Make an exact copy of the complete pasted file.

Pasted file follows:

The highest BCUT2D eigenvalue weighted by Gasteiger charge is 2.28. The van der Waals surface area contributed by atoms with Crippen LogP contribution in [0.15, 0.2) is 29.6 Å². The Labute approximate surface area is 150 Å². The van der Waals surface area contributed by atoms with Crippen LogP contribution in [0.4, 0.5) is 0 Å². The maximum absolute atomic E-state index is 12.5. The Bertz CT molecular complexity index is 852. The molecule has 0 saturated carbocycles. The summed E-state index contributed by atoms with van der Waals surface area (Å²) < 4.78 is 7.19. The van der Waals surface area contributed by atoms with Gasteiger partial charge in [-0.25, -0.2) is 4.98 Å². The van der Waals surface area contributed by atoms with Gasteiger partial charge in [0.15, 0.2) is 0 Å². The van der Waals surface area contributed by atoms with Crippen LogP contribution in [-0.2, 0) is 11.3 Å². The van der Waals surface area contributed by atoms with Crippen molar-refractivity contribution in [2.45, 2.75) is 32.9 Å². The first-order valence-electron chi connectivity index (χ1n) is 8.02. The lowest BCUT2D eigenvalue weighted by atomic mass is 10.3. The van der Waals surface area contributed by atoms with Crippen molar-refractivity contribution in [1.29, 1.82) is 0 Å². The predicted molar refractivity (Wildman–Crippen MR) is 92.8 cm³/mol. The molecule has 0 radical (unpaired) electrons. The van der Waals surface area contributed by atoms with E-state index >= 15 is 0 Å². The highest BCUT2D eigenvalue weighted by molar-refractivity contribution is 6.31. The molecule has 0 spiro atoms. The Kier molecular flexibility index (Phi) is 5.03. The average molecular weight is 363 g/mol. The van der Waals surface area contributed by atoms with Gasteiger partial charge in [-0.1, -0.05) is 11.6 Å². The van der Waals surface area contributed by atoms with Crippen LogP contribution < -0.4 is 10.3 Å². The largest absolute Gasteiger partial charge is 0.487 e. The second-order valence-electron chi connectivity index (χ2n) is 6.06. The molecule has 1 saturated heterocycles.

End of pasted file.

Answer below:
The highest BCUT2D eigenvalue weighted by Gasteiger charge is 2.28. The van der Waals surface area contributed by atoms with Crippen LogP contribution in [0.15, 0.2) is 29.6 Å². The Labute approximate surface area is 150 Å². The van der Waals surface area contributed by atoms with Crippen LogP contribution in [0.4, 0.5) is 0 Å². The maximum absolute atomic E-state index is 12.5. The Bertz CT molecular complexity index is 852. The molecule has 0 saturated carbocycles. The summed E-state index contributed by atoms with van der Waals surface area (Å²) < 4.78 is 7.19. The van der Waals surface area contributed by atoms with Gasteiger partial charge in [-0.25, -0.2) is 4.98 Å². The van der Waals surface area contributed by atoms with Gasteiger partial charge in [0.15, 0.2) is 0 Å². The van der Waals surface area contributed by atoms with Crippen LogP contribution in [-0.2, 0) is 11.3 Å². The van der Waals surface area contributed by atoms with Crippen molar-refractivity contribution in [2.45, 2.75) is 32.9 Å². The first-order valence-electron chi connectivity index (χ1n) is 8.02. The lowest BCUT2D eigenvalue weighted by atomic mass is 10.3. The van der Waals surface area contributed by atoms with Crippen molar-refractivity contribution in [1.29, 1.82) is 0 Å². The predicted molar refractivity (Wildman–Crippen MR) is 92.8 cm³/mol. The molecule has 0 radical (unpaired) electrons. The van der Waals surface area contributed by atoms with E-state index >= 15 is 0 Å². The highest BCUT2D eigenvalue weighted by molar-refractivity contribution is 6.31. The molecule has 0 spiro atoms. The Kier molecular flexibility index (Phi) is 5.03. The average molecular weight is 363 g/mol. The van der Waals surface area contributed by atoms with Gasteiger partial charge in [-0.1, -0.05) is 11.6 Å². The van der Waals surface area contributed by atoms with Crippen LogP contribution < -0.4 is 10.3 Å². The largest absolute Gasteiger partial charge is 0.487 e. The second-order valence-electron chi connectivity index (χ2n) is 6.06. The molecule has 1 saturated heterocycles.